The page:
A successor was talking about her evolving career plans with the family matriarch; all seemed well as such conversations with grandparents often do. Out of the blue, as if prompted, she espoused the following: ‘I don’t care what you do or where you go, but into that business you must go.’ ‘That’ business was the family business. Until that point, only mentioned in passing and certainly never as an opportunity nor as obligation. The comment appeared to insinuate both. At the same time.
What is an effective way to introduce you as successor to your possible involvement? The challenge to balance suitability and fit with the requirements of the family company. To do this with an awareness of other influences which impact career and role decisions. Prompts from an ’emotional’ angle, can influence you to make decisions on the family business prematurely and with sparse information. In short for you to ‘run ahead of your headlights’.
What is a helpful learning, testing and decision process to allow you to work through a sequence of stages to arrive at an ‘informed’ decision as regards your possible involvement to your family company?
How might we provide a ‘compass’ to you as you commence and work through the decisions that come with the opportunity of ownership?
First, consider how the ‘opportunity’ of ownership may work against you.
An opportunity is a time or a set of circumstances which make it possible to do something. As a successor there are usually a number of positive ‘circumstances’ which individually and collectively present as ‘opportunity’: wealth, family capital, access to networks, education, a stable home environment, a family business, the families’ reputation. It is a long list.
Below are four examples of how this ‘opportunity’ message may be presented or amplified for you as a successor. Consistent one from quite a young age, the message will tend to re-enforce as you age. It never goes away or dissipates. All the signals allude to ‘opportunity’ in circumstance.
The interest and suggestion of an individual – usually a family member – whom you admire and respect. The proverbial ‘hand on the shoulder’ as a prompt to consideration of a course of action or key decision. To a young ‘successor’ such attention and involvement towards a certain action is a hard one to ignore. The ‘opportunity’ as presented both steers and amplifies. In my case a situation such as this prompted an ill-advised move to an overseas role. In hindsight the move for me was premature, poorly thought through and ill-supported. While presenting as an ‘opportunity’ by the family, my lack of preparation and information on the role was not in fact an opportunity at that time.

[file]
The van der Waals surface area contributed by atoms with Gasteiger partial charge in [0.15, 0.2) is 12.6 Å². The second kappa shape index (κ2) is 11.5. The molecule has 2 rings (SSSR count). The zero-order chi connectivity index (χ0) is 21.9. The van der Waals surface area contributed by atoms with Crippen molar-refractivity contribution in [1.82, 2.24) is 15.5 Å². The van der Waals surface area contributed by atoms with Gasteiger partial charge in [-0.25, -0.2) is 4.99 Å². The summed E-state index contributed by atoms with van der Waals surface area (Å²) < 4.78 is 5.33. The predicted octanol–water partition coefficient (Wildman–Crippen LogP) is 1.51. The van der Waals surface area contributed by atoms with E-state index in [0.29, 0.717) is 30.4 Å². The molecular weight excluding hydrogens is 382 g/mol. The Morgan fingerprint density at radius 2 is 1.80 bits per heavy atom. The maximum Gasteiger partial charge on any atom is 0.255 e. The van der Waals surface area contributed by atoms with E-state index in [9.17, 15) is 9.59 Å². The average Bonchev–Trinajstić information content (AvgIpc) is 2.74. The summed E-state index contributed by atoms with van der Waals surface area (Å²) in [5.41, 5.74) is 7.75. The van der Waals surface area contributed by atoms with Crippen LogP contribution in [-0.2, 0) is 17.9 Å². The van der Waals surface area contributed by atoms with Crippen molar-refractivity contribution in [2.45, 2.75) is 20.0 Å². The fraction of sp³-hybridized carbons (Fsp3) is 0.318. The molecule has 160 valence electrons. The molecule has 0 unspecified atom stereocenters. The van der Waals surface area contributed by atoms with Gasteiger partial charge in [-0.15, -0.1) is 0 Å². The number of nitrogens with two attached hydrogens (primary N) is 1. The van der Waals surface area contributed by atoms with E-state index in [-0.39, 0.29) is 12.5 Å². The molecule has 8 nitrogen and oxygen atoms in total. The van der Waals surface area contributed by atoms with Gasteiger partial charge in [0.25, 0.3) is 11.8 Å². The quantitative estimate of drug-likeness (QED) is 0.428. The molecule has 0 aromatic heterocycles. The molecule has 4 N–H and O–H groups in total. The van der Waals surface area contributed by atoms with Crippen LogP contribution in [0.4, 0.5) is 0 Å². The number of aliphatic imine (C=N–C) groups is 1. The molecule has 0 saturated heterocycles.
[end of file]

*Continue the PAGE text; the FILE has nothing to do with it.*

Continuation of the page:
A sense of duty is strong and debilitating; legacy is a very powerful thing. Informal and unprompted suggestion that the family business is ‘for you’ presumes action out of commitment, duty in lieu of suitability and availability in lieu of aptitude. Duty can ‘crowd out’ an otherwise natural inclination to discovery, self-awareness and readiness.
Opportunities available through the family business are signaled in a number of ways. Formally, through policies, voiced expectations and inclusive language in family documents such as charters or constitutions. Signaling will also occur in a more ‘private’ or less formal setting. Comments, questions, assumptions, statements by other family members, peers, teachers and co-workers can all combine and amplify. Together these present the family business as preferable, unique and available directly in front of you; yours for the taking.
Finally, the ‘opportunity’ in family business ownership is never as powerful as when it is the subject of parallel or sequential consideration by a sibling. A subconscious impulse to ‘make your turn or take your turn’ is a strong and natural one. Almost an entitlement. To force a decision or take one in quick response to the possible involvement or unplanned departure of a sibling is unwise. A reaction to ‘get inside’ and address suitability and consequences later usually ends badly. So does rejection. Assumption that your turn is next, without diligence as to the ask or patience as to suitability, is a stark example of the triumph of opportunity over possibility.
Thus, as a successor, the way for you to turn ownership from opportunity to possibility is to be informed and aware.
A ‘possibility’ is a thing that may be done or chosen out of several viable alternatives.
An opportunity becomes a possibility only if and when you as successor are as fully informed on circumstances, have sufficient variation of input to the decision in front of you and have considered the potential impact on you.